It’s almost impossible to do business today without the Internet. Unfortunately, it’s also almost impossible to do business without being distracted by the Internet.
Corporations get around this by blocking network access to sites that might not be business-related, though what exactly those are is open to debate. (Many companies allow access to YouTube, for example, which has many useful videos for business, but also plenty of cat videos.)
For companies that lack corporate IT infrastructure resources, browser extensions (also called add-ons) are a good way to improve employee productivity and prevent unwanted browsing.
As the name implies, browser extensions extend the operability of your web browser with customized features and modifications. While add-ins are available for all popular browsers, Mozilla Firefox has the most extensive library and for this reason alone is the browser of choice for many users. Google also has a growing number of extensions. Safari has far fewer and Internet Explorer even fewer. Extensions are downloaded from links provided by the browser, such as Chrome Web Store or Mozilla’s Add-ons site.
As the How-to Geek points out, browser extensions serve three main purposes.
- Integrate with other services
- Add additional features
- Modify the appearance of the browser and block unwanted content (ads or explicit content, for example)
Most browser extension are free, although donations are requested or fees required for versions with added features. Below are some popular browser extensions that help you improve productivity and focus on the business at hand.
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LeechBlock is specifically designed to block unwanted websites and keep you (or your employees) from wasting time. You can specify up to six sets of sites to block based on the time of day and/or limit viewing to a fixed amount of time. In addition, you can set passwords to limit the ability to modify or remove an extension. You can also log how much time is spent on designated sites to collect and evaluate usage patterns. LeechBlock is widely praised for ease-of-use and range of functionality. Similar Chrome extensions include Nanny and Stay Focused.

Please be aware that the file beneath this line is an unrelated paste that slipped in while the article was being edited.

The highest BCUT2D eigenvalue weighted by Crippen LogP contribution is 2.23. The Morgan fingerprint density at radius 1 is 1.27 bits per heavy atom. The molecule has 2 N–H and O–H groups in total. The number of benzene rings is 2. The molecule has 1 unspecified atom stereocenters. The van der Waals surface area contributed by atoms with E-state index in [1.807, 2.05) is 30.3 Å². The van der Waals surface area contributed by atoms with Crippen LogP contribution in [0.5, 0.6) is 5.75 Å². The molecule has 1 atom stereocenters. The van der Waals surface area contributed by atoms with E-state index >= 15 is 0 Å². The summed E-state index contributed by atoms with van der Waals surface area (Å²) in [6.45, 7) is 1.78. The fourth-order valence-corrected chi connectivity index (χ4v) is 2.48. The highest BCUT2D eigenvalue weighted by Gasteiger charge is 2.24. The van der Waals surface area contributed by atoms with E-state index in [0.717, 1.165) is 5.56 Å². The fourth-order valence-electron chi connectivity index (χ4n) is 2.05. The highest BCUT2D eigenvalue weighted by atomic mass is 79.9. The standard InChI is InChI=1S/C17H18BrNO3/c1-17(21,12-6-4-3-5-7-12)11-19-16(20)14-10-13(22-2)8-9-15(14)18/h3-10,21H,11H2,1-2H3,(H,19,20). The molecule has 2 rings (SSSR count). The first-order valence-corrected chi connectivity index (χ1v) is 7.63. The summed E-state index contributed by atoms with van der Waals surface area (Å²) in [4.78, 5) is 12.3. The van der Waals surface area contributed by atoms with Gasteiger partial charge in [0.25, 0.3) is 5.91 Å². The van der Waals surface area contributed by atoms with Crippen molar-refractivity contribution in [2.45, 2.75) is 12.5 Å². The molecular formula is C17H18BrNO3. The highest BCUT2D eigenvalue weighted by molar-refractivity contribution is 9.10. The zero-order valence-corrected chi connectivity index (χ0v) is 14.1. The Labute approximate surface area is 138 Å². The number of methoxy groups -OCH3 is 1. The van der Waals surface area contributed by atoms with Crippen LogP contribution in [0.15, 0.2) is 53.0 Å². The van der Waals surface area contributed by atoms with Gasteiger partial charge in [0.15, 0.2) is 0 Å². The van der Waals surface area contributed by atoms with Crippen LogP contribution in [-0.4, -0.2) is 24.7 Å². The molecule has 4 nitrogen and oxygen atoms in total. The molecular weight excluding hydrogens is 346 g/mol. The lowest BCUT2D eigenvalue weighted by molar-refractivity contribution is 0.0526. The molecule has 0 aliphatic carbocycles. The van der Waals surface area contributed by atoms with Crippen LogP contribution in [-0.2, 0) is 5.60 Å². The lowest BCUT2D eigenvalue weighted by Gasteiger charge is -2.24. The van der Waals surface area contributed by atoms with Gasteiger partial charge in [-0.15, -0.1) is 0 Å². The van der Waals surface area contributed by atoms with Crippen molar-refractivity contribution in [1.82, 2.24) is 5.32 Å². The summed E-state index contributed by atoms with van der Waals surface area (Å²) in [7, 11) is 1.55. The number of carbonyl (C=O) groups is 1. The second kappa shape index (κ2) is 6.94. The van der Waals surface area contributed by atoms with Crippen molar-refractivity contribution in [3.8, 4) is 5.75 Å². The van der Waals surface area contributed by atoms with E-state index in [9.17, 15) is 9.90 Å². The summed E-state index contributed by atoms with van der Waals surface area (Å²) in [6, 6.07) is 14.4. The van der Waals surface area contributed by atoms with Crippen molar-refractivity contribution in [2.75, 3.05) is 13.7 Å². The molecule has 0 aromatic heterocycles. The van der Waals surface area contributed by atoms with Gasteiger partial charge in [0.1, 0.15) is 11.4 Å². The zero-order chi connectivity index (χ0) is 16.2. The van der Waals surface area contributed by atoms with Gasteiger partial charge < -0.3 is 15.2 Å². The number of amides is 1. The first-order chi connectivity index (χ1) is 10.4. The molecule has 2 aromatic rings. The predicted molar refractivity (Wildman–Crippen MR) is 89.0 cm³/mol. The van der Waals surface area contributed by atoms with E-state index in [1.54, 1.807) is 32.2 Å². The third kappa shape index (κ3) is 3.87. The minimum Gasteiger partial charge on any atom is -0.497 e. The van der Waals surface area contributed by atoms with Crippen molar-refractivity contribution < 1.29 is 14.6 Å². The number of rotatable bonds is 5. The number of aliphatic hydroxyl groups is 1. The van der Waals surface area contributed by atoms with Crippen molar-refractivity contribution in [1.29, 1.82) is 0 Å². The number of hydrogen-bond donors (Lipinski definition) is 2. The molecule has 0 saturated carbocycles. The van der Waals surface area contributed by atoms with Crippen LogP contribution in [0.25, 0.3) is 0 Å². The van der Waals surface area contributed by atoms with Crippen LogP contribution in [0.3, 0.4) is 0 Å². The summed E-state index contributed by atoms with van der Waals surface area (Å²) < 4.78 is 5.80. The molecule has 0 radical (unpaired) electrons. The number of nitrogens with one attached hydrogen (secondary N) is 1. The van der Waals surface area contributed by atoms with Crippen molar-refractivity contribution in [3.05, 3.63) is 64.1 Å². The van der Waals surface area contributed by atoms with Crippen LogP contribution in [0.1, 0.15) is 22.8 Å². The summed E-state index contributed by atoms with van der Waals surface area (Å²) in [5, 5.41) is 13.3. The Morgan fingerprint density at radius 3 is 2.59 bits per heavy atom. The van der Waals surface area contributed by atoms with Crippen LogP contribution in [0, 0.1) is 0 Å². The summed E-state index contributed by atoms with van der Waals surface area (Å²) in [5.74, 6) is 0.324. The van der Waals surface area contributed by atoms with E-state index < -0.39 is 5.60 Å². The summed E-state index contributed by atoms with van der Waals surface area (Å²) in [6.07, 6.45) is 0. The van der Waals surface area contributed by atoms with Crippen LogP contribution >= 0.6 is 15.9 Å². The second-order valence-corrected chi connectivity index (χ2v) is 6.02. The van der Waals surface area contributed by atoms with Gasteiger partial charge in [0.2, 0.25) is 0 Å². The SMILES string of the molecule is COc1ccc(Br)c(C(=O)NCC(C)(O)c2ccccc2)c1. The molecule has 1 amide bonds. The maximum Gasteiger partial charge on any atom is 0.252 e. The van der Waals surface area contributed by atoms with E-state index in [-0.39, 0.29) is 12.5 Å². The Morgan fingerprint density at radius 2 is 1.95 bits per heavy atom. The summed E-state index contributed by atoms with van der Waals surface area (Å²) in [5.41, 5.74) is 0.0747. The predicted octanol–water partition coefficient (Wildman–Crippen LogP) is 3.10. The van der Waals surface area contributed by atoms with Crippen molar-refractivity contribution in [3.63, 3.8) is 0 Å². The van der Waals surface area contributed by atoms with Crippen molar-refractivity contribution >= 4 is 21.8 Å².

Supposedly the most popular extension for Chrome and Safari, and based on the version originally developed for Firefox, AdBlock does just what it says. It blocks all kinds of ads, including video and flash ads, hidden tracking and malware software, even social media buttons. It’s also customizable to let you see ads that you might want to allow.
Disconnect and Ghostery
These cross-platform (including mobile) extensions let you track the trackers by allowing you to see cookies and other software placed on your computer when you visit a site. Some tracking can be useful (maybe you like what Amazon recommends for you to buy and also that it always remembers to log you in without asking), but it can also be viewed as an invasion of privacy. In addition, these extensions provide encryption to make your Internet activities more secure and safe from hackers and identity theft.
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How many times have you wanted to read something on the web, but didn’t have the time and figured you’d go back to read it later? Except when later comes, you forgot what site had the content.
The Pocket extension lets you save the content to look at when it’s convenient. You can view content from any tablet, phone or computer, not just the device you first accessed it, whether or not you have an Internet connection. It is also integrated with more than 500 apps, including Twitter and various newsreaders. Although originally developed for Chrome, Pocket is available for all other desktop and mobile web browsers.